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Mr Rhodes: The Diamond Octopus.

Excessive competition reduced the price of diamonds to its lowest ebb. The fortune of Kimberley hung in the balance. Only one thing could, save them— amalgamation. But that, with so many and such conflicting interests, seemed at first impossible. The man who solved the difficulty was a young fellow who had recently taken a pumping-contract in De Beers. "Guided by Mr Cecil Rhodes and his fellow worker, Mr Bent— both of them now millionaires—the lie Beers * Company began r secretly , and steadily, through agents, to acquire. the main interest in all the others, until one fine day it was found that they were *«c masters of the situation. Remouldingitself into the "De Beers Consolidated, with a trust deed empowering them to engage in any and every "undertaking conducive to their ;end,' the • company in this way amalgamated first De Beers and then all the-other mines into one colossal syndicate. A few last outstanding companies were being bought in the very week I spent in Kimberley ; and as the company has acquired also a preponderant interest in the only other diamond diggings which need berconsidered, it controls to-day the diamond industry of the world. Shafts . have been .sunk to depths of seven and eight ~ hundred feet through the fallen reef and through the hard mass outside the mine ; the price per carat of diamonds has been doubled ; the joint yearly output amounts to three and ahalf million pounds' worth a year ; and while buying water at a fabulous rate, and coal at £9 a ton ; while paying wages to the tune of £20,000 a week, with total working expenses of £130,000 a month, the company anticipates an annual profit,of £2,400,000, and after paying 5h per cent on its 2| millions of debentures, divided 10, per cent in August last for the six months to June 30 on its share capital of £3,950,000.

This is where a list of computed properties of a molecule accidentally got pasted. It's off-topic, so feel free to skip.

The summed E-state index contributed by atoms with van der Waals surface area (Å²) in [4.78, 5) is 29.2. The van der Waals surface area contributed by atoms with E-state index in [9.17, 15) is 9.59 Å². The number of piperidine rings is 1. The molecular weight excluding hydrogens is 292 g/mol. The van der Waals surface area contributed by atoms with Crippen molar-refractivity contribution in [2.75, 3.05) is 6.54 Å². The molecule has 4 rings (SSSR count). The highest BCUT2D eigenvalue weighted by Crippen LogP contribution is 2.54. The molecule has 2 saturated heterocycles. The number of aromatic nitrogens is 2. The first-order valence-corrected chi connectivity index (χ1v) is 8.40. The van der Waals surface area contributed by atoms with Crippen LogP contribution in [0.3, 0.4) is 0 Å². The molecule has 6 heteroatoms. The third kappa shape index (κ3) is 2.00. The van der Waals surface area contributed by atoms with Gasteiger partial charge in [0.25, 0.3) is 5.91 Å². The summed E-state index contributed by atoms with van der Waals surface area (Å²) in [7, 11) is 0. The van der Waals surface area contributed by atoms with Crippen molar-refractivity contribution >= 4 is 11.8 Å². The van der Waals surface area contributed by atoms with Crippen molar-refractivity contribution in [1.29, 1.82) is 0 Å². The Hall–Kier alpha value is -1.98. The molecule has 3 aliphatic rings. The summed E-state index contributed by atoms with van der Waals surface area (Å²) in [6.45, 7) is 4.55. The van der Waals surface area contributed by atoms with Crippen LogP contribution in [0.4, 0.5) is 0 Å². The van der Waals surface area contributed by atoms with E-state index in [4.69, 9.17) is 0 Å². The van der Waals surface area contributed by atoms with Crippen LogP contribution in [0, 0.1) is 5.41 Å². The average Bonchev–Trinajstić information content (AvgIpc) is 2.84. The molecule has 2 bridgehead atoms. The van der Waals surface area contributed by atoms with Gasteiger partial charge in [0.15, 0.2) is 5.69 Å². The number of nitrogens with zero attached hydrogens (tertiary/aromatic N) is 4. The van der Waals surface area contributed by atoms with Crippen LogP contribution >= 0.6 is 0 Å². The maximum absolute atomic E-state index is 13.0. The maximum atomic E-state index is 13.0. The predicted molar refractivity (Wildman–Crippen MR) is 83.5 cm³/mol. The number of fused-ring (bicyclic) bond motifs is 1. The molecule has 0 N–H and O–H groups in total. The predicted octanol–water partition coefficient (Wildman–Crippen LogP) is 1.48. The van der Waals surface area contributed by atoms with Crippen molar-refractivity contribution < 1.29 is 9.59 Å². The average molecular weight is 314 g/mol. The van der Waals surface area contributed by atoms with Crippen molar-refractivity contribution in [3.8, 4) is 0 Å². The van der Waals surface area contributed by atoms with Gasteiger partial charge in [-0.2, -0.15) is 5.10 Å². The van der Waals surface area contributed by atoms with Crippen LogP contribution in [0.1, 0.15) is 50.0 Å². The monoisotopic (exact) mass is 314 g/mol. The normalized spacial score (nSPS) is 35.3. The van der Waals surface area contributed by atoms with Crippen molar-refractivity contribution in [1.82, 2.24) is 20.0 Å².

Now the. world spends. £4,000,000 in diamonds every year; and, as year by year it grows more wealthy and populous, it will certainly, unless the taste dies out, not spend a penny less. The world, then, will go on buying its £4,000,000 worth of diamonds every year, and. of these-at* least £3,500,000 worth will have to come out of Kimberley and De Beers. That, at £2 the carat, means £1,750,000 carats from the two, or roughly 1,300,000 loads;: That, at 15s a load, means a total of yearly working expenses of about £1,000,000. That leaves a net yearly profit of 2\ millions of money ; or, taking the capital as £4,000,000, about 60 per cent —the best mining investment, I suppose, ;in the world. —" Pall Mall Gazette."

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Bibliographic details

Mr Rhodes: The Diamond Octopus., Ashburton Guardian, Volume XII, Issue 2430, 2 June 1890

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Mr Rhodes: The Diamond Octopus. Ashburton Guardian, Volume XII, Issue 2430, 2 June 1890

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